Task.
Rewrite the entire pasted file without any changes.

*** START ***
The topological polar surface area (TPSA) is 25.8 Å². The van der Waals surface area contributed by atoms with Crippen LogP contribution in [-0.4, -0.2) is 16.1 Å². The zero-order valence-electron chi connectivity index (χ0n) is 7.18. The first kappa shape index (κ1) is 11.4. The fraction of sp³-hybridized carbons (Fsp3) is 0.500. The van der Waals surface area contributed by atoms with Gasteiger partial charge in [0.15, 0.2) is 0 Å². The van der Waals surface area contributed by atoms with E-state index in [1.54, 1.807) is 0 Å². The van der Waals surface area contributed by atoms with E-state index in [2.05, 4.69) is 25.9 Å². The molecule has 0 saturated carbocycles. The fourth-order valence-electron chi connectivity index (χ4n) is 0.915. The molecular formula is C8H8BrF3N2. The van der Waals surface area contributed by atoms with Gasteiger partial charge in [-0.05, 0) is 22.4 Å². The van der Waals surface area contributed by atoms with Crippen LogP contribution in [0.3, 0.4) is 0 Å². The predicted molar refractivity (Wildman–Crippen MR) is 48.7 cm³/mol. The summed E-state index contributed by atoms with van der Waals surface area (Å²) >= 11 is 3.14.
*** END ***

The topological polar surface area (TPSA) is 25.8 Å². The van der Waals surface area contributed by atoms with Crippen LogP contribution in [-0.4, -0.2) is 16.1 Å². The zero-order valence-electron chi connectivity index (χ0n) is 7.18. The first kappa shape index (κ1) is 11.4. The fraction of sp³-hybridized carbons (Fsp3) is 0.500. The van der Waals surface area contributed by atoms with Gasteiger partial charge in [0.15, 0.2) is 0 Å². The van der Waals surface area contributed by atoms with E-state index in [1.54, 1.807) is 0 Å². The van der Waals surface area contributed by atoms with E-state index in [2.05, 4.69) is 25.9 Å². The molecule has 0 saturated carbocycles. The fourth-order valence-electron chi connectivity index (χ4n) is 0.915. The molecular formula is C8H8BrF3N2. The van der Waals surface area contributed by atoms with Gasteiger partial charge in [-0.05, 0) is 22.4 Å². The van der Waals surface area contributed by atoms with Crippen LogP contribution in [0.3, 0.4) is 0 Å². The predicted molar refractivity (Wildman–Crippen MR) is 48.7 cm³/mol. The summed E-state index contributed by atoms with van der Waals surface area (Å²) >= 11 is 3.14.